Of course, there are still members of the ANC Top Six and NEC, who enjoy the largesse of the Zupta Syndicate and are still serving their masters. This also bodes ill for the future of our country. Ramaphosa is proving to be an ineffective, gullible leader, too easily duped by Zuma’s duplicity and too busy appeasing Zuma puppets, and the (mythical) image ANC members believe the party still has, to worry about the real people of South Africa or the country’s tattered image.
Believing party unity is more important than the country is folly and will come back to bite Ramaphosa on his nethers. Hard. The ANC will not win an outright majority in 2019 anyway, so Ramaphosa would have been better served by acting authoritatively, decisively and honestly. He should have called the bluff of those on Zuma’s payroll and got them into line or let them quit the ANC and start their own party, so he could rebuild the ANC as a force for good based on principle, integrity, service delivery and putting the people and country first.
There is much for the ANC to do before the next elections if they think they want to remain in power. And I use those words deliberately because the ANC has proven they are only interested in power and not in serving their country or people.
So if the ANC doesn’t win an outright majority in 2019, the DA will be the big winners? In a word: No. The DA will be even bigger losers than the ANC in 2019.
Three recent events have damaged the DA irrevocably: The Cape Town water crisis; the Tony Leon communications debacle; and the Patricia De Lille fiasco. It will take a miracle for the DA to put these three disasters behind them. Whatever moral authority they believed they once had now lies in self-flagellated tatters on the floor. Whatever high road they believed they were cruising, they now occupy the same muddy gutters as the ANC.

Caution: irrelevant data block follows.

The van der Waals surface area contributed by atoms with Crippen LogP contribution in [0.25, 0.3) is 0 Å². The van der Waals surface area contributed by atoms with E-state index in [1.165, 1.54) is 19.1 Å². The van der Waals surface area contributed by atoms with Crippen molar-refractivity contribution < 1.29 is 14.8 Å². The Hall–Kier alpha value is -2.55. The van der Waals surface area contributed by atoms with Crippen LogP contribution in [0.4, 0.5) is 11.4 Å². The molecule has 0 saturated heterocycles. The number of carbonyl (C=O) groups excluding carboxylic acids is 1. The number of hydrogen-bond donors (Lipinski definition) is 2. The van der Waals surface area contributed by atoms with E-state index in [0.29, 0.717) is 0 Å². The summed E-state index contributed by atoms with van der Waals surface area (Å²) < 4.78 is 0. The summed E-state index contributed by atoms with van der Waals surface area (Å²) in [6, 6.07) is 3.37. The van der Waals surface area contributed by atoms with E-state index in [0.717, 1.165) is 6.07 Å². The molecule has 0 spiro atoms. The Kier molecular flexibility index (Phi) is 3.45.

Lots has been written about the Cape Town water crisis, so no need to rehash it all again. Suffice to say Cape Town is a DA lead city in a DA lead province and not only were they not proactive in the face of the widely reported impending drought, they were not even timeously reactive about it. They simply ignore it completely and hoped it would rain so their incompetence would not be revealed. They did not engage or listen to hydrological or climate experts. They did not engage, or take seriously enough the responsibility to, their citizens.
On top of all that, they chose, and still choose, to blame everyone and everything but themselves. It is no use pointing fingers at national government. We elected you to run our city and province and work for us the people, honestly, diligently and proactively. Not only have you failed miserably at your duties but you have failed to hold yourselves accountable for your (in)action and refused to be answerable to the people.
The Tony Leon scandal is the best illustration of the Dunning-Kruger effect in the DA. With all the stories of corruption, nepotism and state capture that has depressed and maddened South Africans, who in the DA thought it was a good idea to hand out millions of rands to Tony Leon’s company to communicate with the people of Cape Town about the water crises? Did no-one in the DA hear any alarms bells? Did no one in the DA recognise the pot in the mirror when judging the ANC’s kettle?
This sad story is every bit about awarding jobs and cash, lots of it, to pals and is every bit as questionable and corrupt as anything the Zuptas have done funnelling business to their own connections. It has laid bare the ugly hypocrisy of the DA once and for all. They have no right now, to question or judge Zuma and his Mafiosi in the ANC at all. It raises the disturbing question, if they’ve done this once that we know of, how many other contracts have been awarded nepotistically and corruptly to their connections that we don’t (yet) know of?